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Understanding HIPAA, and how it can hurt health care

Understanding HIPAA, and how it can hurt health care

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In 1996, President Bill Clinton signed the large, complicated Health Insurance Portability and Accountability Act, or HIPAA. HIPAA quickly became synonymous with privacy protection for patient medical records, and “That could be a HIPAA violation” became a buzz phrase among medical professionals and, I was surprised to observe, patients.

HIPAA is designed to protect what’s called “protected health information.” According to the U.S. Department of Health and Human Services (HHS), “protected health information” or Protected health information includes individually identifiable information involving the individual’s past, present or future physical or mental health or condition, the provision of health care to the individual, or payment for the provision of health care to the individual. In order to receive protection under the law, the information has to be connected to a specific person by name, address, birthdate, Social Security number, or even such descriptions that would allow a person to be able to identify the patient. (For example, if a doctor were to be overheard in public saying, “The heavyset cashier with the brown hair at Walmart has melanoma,” that would be a HIPAA violation.)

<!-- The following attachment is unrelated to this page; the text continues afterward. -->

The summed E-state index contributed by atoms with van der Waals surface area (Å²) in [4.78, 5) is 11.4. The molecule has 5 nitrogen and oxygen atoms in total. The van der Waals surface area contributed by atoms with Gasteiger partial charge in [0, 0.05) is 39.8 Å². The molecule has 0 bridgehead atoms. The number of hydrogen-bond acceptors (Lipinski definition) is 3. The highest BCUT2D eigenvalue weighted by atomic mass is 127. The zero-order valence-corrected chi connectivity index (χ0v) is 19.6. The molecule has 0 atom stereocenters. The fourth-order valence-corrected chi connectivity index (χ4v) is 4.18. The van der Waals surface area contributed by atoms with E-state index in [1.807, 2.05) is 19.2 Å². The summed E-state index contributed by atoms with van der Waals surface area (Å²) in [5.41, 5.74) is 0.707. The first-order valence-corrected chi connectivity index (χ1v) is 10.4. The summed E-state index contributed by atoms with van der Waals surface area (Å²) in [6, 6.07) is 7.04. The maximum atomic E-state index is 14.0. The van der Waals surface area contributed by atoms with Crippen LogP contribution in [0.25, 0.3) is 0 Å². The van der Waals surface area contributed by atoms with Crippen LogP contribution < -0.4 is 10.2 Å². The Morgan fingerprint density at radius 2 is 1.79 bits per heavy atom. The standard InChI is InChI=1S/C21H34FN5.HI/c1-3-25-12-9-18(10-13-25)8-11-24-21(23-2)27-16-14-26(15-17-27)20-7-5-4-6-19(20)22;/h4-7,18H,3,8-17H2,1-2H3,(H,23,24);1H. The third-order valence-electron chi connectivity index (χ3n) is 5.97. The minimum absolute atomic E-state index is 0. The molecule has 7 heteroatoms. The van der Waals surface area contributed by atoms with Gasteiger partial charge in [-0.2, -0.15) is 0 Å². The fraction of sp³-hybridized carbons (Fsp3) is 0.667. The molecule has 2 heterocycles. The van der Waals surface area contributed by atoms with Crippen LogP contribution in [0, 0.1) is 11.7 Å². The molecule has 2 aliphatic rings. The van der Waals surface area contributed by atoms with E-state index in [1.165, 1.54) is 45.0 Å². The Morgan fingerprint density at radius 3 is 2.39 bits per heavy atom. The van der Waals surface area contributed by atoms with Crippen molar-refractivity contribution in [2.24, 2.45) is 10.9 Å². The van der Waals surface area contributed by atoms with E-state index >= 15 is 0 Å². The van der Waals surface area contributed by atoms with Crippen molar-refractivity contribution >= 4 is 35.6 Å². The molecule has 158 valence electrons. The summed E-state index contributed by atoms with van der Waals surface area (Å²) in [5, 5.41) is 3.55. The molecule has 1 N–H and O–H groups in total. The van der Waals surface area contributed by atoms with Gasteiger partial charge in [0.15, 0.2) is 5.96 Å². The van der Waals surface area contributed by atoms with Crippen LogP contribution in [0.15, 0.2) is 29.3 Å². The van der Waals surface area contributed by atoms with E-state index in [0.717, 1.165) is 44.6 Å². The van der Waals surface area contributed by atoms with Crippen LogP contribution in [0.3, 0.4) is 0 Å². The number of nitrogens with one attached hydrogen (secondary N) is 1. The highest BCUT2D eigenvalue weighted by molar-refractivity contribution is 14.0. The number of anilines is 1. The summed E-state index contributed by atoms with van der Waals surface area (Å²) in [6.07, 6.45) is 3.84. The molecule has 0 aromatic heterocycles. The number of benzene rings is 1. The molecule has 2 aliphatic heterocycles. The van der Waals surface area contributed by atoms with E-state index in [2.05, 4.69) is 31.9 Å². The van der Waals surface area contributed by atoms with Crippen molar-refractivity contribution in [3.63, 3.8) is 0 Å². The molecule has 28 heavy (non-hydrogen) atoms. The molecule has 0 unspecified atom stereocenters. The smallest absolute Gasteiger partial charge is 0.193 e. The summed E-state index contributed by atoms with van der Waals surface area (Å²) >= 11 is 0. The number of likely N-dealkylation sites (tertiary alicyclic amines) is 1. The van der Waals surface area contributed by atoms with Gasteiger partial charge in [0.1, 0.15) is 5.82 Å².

However, non-identifiable information is not protected. A physician can safely say at a medical conference that she had a 46-year-old female patient with Chagas’ disease because that patient could still be any 46-year-old woman. As HHS states, “There are no restrictions on the use or disclosure of de-identified health information.”

There are specific times that doctors or hospitals can share protected health information. Briefly, these include: giving information to the patient (as when patients ask for and receive their lab results); for payment (such as between a doctor and insurance company); or health care operations, like investigating a fraud case.